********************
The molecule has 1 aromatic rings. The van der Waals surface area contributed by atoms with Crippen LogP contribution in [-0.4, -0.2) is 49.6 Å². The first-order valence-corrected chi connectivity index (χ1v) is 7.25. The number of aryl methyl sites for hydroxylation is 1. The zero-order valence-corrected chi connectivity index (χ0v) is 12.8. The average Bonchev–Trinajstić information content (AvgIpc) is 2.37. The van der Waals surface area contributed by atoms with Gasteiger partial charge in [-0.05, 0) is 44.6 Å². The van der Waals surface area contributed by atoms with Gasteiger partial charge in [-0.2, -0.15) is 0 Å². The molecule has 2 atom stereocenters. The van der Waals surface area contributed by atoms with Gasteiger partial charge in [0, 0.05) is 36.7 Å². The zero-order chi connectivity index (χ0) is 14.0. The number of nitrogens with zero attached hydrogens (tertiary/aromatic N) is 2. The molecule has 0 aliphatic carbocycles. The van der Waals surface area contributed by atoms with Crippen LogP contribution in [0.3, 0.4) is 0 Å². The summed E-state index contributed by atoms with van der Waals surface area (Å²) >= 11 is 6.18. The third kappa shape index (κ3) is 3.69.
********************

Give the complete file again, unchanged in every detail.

The molecule has 1 aromatic rings. The van der Waals surface area contributed by atoms with Crippen LogP contribution in [-0.4, -0.2) is 49.6 Å². The first-order valence-corrected chi connectivity index (χ1v) is 7.25. The number of aryl methyl sites for hydroxylation is 1. The zero-order valence-corrected chi connectivity index (χ0v) is 12.8. The average Bonchev–Trinajstić information content (AvgIpc) is 2.37. The van der Waals surface area contributed by atoms with Gasteiger partial charge in [-0.05, 0) is 44.6 Å². The van der Waals surface area contributed by atoms with Gasteiger partial charge in [-0.2, -0.15) is 0 Å². The molecule has 2 atom stereocenters. The van der Waals surface area contributed by atoms with Gasteiger partial charge in [0, 0.05) is 36.7 Å². The zero-order chi connectivity index (χ0) is 14.0. The number of nitrogens with zero attached hydrogens (tertiary/aromatic N) is 2. The molecule has 0 aliphatic carbocycles. The van der Waals surface area contributed by atoms with Crippen LogP contribution in [0.3, 0.4) is 0 Å². The summed E-state index contributed by atoms with van der Waals surface area (Å²) >= 11 is 6.18. The third kappa shape index (κ3) is 3.69.